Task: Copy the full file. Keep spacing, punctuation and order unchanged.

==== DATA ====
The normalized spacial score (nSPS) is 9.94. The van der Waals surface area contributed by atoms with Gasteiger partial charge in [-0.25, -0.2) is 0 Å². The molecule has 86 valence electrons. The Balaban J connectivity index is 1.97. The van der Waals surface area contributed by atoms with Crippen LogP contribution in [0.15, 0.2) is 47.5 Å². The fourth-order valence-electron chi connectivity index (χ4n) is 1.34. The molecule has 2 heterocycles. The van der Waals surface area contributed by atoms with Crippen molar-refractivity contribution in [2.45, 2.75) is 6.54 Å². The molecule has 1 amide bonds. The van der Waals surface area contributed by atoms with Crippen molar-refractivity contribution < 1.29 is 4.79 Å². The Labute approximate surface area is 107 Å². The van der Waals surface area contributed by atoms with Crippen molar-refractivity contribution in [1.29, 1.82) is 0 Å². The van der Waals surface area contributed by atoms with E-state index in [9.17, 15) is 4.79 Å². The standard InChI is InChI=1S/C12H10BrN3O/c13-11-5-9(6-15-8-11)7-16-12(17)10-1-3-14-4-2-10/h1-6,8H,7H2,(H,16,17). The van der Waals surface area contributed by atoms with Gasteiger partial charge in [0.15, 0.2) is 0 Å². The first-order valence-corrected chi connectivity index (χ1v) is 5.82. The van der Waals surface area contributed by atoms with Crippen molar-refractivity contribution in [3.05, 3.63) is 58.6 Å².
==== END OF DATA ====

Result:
The normalized spacial score (nSPS) is 9.94. The van der Waals surface area contributed by atoms with Gasteiger partial charge in [-0.25, -0.2) is 0 Å². The molecule has 86 valence electrons. The Balaban J connectivity index is 1.97. The van der Waals surface area contributed by atoms with Crippen LogP contribution in [0.15, 0.2) is 47.5 Å². The fourth-order valence-electron chi connectivity index (χ4n) is 1.34. The molecule has 2 heterocycles. The van der Waals surface area contributed by atoms with Crippen molar-refractivity contribution in [2.45, 2.75) is 6.54 Å². The molecule has 1 amide bonds. The van der Waals surface area contributed by atoms with Crippen molar-refractivity contribution < 1.29 is 4.79 Å². The Labute approximate surface area is 107 Å². The van der Waals surface area contributed by atoms with Crippen molar-refractivity contribution in [1.29, 1.82) is 0 Å². The van der Waals surface area contributed by atoms with E-state index in [9.17, 15) is 4.79 Å². The standard InChI is InChI=1S/C12H10BrN3O/c13-11-5-9(6-15-8-11)7-16-12(17)10-1-3-14-4-2-10/h1-6,8H,7H2,(H,16,17). The van der Waals surface area contributed by atoms with Gasteiger partial charge in [0.15, 0.2) is 0 Å². The first-order valence-corrected chi connectivity index (χ1v) is 5.82. The van der Waals surface area contributed by atoms with Crippen molar-refractivity contribution in [3.05, 3.63) is 58.6 Å².